South Sudan accuses Khartoum of 'currency war'

  • 25 July 2011
  • From the section Africa
People count the old currency before receiving the new Sudanese currency at a branch of the central bank of Sudan in Khartoum
Khartoum says the old currency will be phased out

South Sudan has accused the north of declaring an "economic war" by issuing a new currency.

South Sudan government minister Pagan Amum said Khartoum had left the south holding large quantities of old currency that was now illegal tender.

Khartoum denied triggering an economic war and said people would get a chance to change the old currency.

The south, which became independent on 9 July, is also locked in dispute with the north over borders and oil revenue.

Mr Amum, who is South Sudan's minister of peace, said the north had violated an agreement by launching a new currency, the Sudanese pound.

Khartoum had agreed in talks not to issue it until six months after the south did, he said.

The south launched its currency, the South Sudan pound, about a week after independence.

'Daylight robbery'

Mr Amum said Khartoum's move would cost the southern government at least $700m (£429m).

"This is a hostile act... contrary to our emerging as two states on good terms," he is quoted by the AFP news agency as saying.

The north's central bank says the new currency has been introduced as a precautionary measure, since South Sudan has already brought in its own currency.

A spokesman for northern Sudan's ruling party, Rabie Atti, said the adoption of the new currency would be gradual.

"Our banks now are dealing with the same - the new currency and old currency," Mr Atti is quoted by the AP news agency as saying.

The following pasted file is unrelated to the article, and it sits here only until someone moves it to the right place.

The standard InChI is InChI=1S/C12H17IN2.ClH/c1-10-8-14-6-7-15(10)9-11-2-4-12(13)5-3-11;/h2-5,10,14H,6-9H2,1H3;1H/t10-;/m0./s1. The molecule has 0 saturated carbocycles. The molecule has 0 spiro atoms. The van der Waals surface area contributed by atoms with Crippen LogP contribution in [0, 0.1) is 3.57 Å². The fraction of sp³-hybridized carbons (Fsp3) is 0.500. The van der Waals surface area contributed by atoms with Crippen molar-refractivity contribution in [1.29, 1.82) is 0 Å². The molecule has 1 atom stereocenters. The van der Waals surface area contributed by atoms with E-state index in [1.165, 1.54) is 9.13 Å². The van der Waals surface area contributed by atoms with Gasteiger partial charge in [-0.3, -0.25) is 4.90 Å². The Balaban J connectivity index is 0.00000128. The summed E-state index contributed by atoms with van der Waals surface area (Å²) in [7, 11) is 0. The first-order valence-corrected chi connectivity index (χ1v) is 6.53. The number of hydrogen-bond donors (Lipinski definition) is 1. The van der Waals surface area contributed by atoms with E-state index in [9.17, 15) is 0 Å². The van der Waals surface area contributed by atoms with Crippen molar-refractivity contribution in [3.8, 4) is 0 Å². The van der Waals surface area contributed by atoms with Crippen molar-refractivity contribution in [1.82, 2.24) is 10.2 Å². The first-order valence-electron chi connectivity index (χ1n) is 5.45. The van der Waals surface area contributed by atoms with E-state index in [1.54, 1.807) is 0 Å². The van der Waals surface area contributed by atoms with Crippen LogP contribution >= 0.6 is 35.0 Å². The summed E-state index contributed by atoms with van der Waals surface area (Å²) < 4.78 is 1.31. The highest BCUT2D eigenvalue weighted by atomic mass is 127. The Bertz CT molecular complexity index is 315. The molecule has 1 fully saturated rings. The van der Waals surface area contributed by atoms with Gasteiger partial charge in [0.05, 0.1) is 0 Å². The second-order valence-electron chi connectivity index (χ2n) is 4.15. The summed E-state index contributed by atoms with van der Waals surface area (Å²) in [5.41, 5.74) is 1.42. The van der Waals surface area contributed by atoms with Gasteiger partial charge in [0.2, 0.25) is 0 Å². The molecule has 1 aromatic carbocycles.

"I don't think this is a big problem... I think it can be resolved technically without trouble for the north or the south."

Mr Amum said Khartoum had also imposed a charge of $22 per barrel on oil transported through its pipelines.

"This is nothing but robbery in broad daylight. I would like to take this opportunity to appeal to Khartoum not to start economic wars with South Sudan," he said.

The BBC's James Copnall in Khartoum says the financial squabbles highlight the tensions which are likely to complicate life in both countries for the foreseeable future.

Both economies could face real difficulties if there is no co-ordination between them, he says.

The governments in Juba and Khartoum also have to come to an agreement over oil.

Most of it is in the South, but the infrastructures to export it are in Sudan.

The two sides cannot agree on how much South Sudan should pay to use these facilities.

There is also no agreement over the fate of the oil-producing Abyei region, which both countries claim.

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